Most Canadians know something about cloud computing – our Gmail, Yahoo! or Hotmail accounts are all sitting on a virtual server somewhere – but businesses have been slow to adopt this technology. A 2012 Bank of Montreal report found that half of all business owners weren't familiar with cloud computing, while only 10 per cent of companies planned to use it.
Wayne Ingram, managing director of technology for Accenture Canada, says it's only a matter of time until those numbers tick upward. Storing information on a virtual server, rather than on servers stored in the office basement, is cheaper and more efficient. And with people working on multiple devices and from disparate locations, logging on to a network with a VPN key, or encryption key, isn't practical any more.
Mr. Ingram told us how companies can adopt cloud-based software, what's holding people back and where this technology will go in the future.
Are companies still as curious about the cloud as they have been in the past?
Absolutely. It's a hot topic, and it's on the forefront of people's minds. This year will produce unprecedented change in technology – innovation in cloud technology, convergence, smartphones, tablets and big data. Most of our clients have their foot in the cloud in some capacity – some don't even necessarily know they have it, like if they use cloud-based e-mail – but everyone's asking, 'How do I leverage the cloud?'
Most people know that the cloud can reduce costs, but what other benefits are there?
Yes, cost is an element, but the real value is that it helps companies drive innovation easily and quickly. You can 'trial' the software and decide whether you want this type of capability – just let a handful of customer service reps use it – or stop using it if it's not playing out how you thought it would.
Where do companies usually start?
Typically it's in the collaboration space. People move around all the time, so cloud-based e-mail, video conferencing and internal messaging products are popular. You can use it inside or outside your four walls and with customers. The customer relationship management (CRM) space has also been an early adopting area.
But now clients are tying it back into their business benefits. For example, we have a client that does a lot of mergers and acquisitions. They have a big ERP system (enterprise resource planning, a program that manages financing and accounting among other things), but small acquisitions may not make sense to be on it. So they're asking how can they use the cloud – which is cheaper – and have it feed back into their larger ERP system. They don't need to go through all of the steps that a larger ERP offering requires.
Can a company move everything to the cloud?
We are seeing more sophistication and capabilities as the cloud grows, but most organizations will use a hybrid model. First of all, to go and replace all of a company's technology will be too disruptive and too difficult. There are also some downsides, such as regulatory and security issues. What if you're not happy with the cloud provider? How do you move off that? What happens if something goes wrong with the provider? What's the disaster recovery process? So there are still a lot of things to think about.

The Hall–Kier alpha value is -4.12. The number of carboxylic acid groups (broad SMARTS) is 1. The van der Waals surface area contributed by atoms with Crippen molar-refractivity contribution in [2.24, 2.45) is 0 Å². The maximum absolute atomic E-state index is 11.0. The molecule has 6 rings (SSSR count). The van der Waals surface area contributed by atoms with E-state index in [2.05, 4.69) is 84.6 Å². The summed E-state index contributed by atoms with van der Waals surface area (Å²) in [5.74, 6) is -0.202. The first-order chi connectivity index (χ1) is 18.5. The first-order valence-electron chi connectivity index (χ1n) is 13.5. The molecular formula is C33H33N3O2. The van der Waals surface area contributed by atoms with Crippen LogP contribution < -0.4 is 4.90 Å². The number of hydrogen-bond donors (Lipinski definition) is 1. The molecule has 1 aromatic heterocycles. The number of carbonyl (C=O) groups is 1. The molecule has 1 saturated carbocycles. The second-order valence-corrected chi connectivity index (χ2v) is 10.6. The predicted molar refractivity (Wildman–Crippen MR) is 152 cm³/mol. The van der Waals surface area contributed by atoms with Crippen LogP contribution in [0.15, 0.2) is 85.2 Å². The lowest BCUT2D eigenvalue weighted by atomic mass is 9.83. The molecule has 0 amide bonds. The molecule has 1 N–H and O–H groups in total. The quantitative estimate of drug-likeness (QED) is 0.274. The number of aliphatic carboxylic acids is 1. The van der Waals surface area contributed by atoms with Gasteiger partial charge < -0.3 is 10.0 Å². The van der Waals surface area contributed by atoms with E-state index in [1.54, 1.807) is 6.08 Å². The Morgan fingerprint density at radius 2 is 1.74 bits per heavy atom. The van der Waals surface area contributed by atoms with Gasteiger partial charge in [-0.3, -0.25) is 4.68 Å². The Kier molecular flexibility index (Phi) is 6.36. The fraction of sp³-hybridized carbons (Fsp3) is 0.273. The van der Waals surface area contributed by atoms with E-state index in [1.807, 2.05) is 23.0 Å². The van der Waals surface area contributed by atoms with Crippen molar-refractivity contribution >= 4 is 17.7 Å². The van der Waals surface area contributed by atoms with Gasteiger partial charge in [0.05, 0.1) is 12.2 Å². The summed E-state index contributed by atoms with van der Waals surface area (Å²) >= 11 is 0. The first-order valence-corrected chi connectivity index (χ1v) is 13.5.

Should you be asking these questions of the cloud computing company before you sign on?
Absolutely. Build that cloud provider as a business partner. You have to fully understand what the benefits are and what the downsides are as well. You want this to be a low-risk decision. A company like Salesforce has a very active team; this won't be the first time they have heard these questions, so they understand the issues and expect that they'll be asked about them.
Some organizations won't store information on servers outside the country because of regulatory issues.
The U.S. Patriot Act is almost 12 years old now, but that's the one that has a lot of people cautious. Regulations follow the curve. They're behind because they have to deal with processes and laws, but they do evolve and I believe they will evolve. In many cases you can find ways to get around some of this if it's truly an impediment. Companies are very creative, and they're finding ways to implement the cloud in a way that's still consistent with the regulatory world.
The 'private cloud' can help companies overcome some of these issues. What is that?
It's leveraging similar technologies as the public cloud, but you're putting it within your own data centre. Governments do this because of data privacy issues, even though public clouds (cloud computing software run by a third party) are protected and secure. For bigger companies, this is a huge step for them, because it's really tailored to them. Large enterprises may have thousands of applications and rather than have a server dedicated to each one, they can store programs in the cloud and increase server space much more easily. It's not as cheap as using the public cloud, but for people who aren't ready to put something on a third-party server, this presents an opportunity to still use the cloud.
Where do you think this technology will be in, say, five years?
We will see a takeup in this technology. Most people think that by 2016, 20 per cent of workloads will be delivered on the cloud – it's about 4 per cent today. What's driving this? Traditional providers, like an Oracle or an SAP, have very large cloud plays. Companies will also need to upgrade and update their technology. So as we go through the refresh cycles, people will look to the cloud.
It will be nice not to have to worry about using a VPN key to connect to a network any more.
That's true and that's the game changer. The cloud is accessible whether you're at home, in the office, at the airport or in another country, and – this is becoming more important – on any device.